According to the Australian Bureau of Statistics, the number of total dwelling approvals fell by 1.5 per cent over the month to reach 15,487.
This fall was at its strongest with housing across Australia, with the data stating that the 9,808 approvals recorded were 50 bps smaller than in April.
However, seasonally adjusted, this figure reached a fall of 2.5 per cent.
Dwellings beyond housing, including apartments and town houses, also fell by 2.5 per cent month-on-month to reach 5,304. Yet, seasonally adjusted, this increased to a 32 per cent lift over the same period.
Total dwellings were recorded as increasing by 9.9 per cent over May with seasonally adjusted figures.
The monthly change was seen at its strongest in NSW, which saw house approvals fall by 2.3 per cent to reach 2,317, and other dwelling approvals fall by 2.2 per cent to reach 4,171.
By contrast, Queensland reported the highest growth over the same period – lifting by 2 per cent and 80 bps respectively.
These latest results reflected a more consistent trend following recent waves of ebbing and flowing.
In January, figures were reported to be at their lowest in 18 months. The following month saw confirmed constructions rising by 43.5 per cent before dipping during March, collapsing by almost one-fifth (18.5 per cent).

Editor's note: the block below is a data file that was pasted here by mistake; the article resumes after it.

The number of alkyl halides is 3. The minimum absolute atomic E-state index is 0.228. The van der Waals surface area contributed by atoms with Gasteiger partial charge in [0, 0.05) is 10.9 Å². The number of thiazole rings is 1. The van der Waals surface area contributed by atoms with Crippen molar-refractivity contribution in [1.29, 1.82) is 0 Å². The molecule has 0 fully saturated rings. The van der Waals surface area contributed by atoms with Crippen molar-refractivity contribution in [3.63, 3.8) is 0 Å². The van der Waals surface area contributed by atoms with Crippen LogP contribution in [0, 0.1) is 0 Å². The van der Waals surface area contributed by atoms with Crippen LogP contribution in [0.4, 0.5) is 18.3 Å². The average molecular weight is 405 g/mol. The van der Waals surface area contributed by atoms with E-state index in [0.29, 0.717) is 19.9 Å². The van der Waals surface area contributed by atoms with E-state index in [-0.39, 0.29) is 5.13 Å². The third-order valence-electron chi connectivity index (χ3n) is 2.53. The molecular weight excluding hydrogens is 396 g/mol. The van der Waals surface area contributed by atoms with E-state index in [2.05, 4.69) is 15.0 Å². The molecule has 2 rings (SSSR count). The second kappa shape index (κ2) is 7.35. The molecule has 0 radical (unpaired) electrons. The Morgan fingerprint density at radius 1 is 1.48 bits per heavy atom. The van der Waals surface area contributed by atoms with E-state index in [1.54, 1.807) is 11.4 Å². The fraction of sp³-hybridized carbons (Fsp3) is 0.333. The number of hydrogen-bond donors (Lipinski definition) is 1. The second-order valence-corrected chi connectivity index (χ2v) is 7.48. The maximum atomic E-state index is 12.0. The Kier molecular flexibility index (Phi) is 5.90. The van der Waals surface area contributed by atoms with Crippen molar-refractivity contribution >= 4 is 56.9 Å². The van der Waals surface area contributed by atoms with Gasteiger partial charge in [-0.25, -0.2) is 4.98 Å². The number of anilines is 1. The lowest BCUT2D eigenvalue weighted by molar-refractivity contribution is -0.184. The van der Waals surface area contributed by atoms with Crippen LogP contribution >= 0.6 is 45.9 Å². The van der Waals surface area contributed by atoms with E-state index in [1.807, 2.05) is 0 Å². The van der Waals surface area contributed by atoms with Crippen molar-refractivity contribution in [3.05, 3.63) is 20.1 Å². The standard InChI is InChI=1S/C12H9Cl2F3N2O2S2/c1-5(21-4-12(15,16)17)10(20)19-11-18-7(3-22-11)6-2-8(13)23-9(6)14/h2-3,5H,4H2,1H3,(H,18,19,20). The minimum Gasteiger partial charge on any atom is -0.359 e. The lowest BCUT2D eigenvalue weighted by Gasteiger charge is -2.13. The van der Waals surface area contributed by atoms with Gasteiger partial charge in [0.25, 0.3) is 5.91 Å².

In April, this trend of loss continued onwards from March, dropping by 2.4 per cent in approved residential buildings.
However, while these latest May figures reflected some reprieve with its seasonal adjustments, the number of approved dwellings remains drastically low compared to what was reported 12 months earlier.
According to ABS’ latest figures, the number of total approved dwellings for construction has fallen 23.4 per cent in the 12 months to May 2022.
When seasonally adjusted, this figure is still notably high at -20.9 per cent.
The fall was at its strongest with houses, which fell by 25.3 per cent year-on-year and 29.5 seasonally adjusted for the same period.
Other dwelling approvals were reported as falling 21.9 per cent over the 12-month period, which eventually lifted to a 5.4 per cent loss when seasonally adjusted.
The results acted as further confirmation of the loss of momentum within Australia’s property market.
Earlier this month, PropTrack released figures that suggested the market has recorded its “sharpest slowdown” in more than 30 years.
Data released by CoreLogic last week also stated that clearance rates in Australia are at their lowest in more than two years.
Further, a report released by SQM Research earlier this month also reported that distressed listings grew over June and are expected to continue upwards to eventually reach pre-pandemic levels.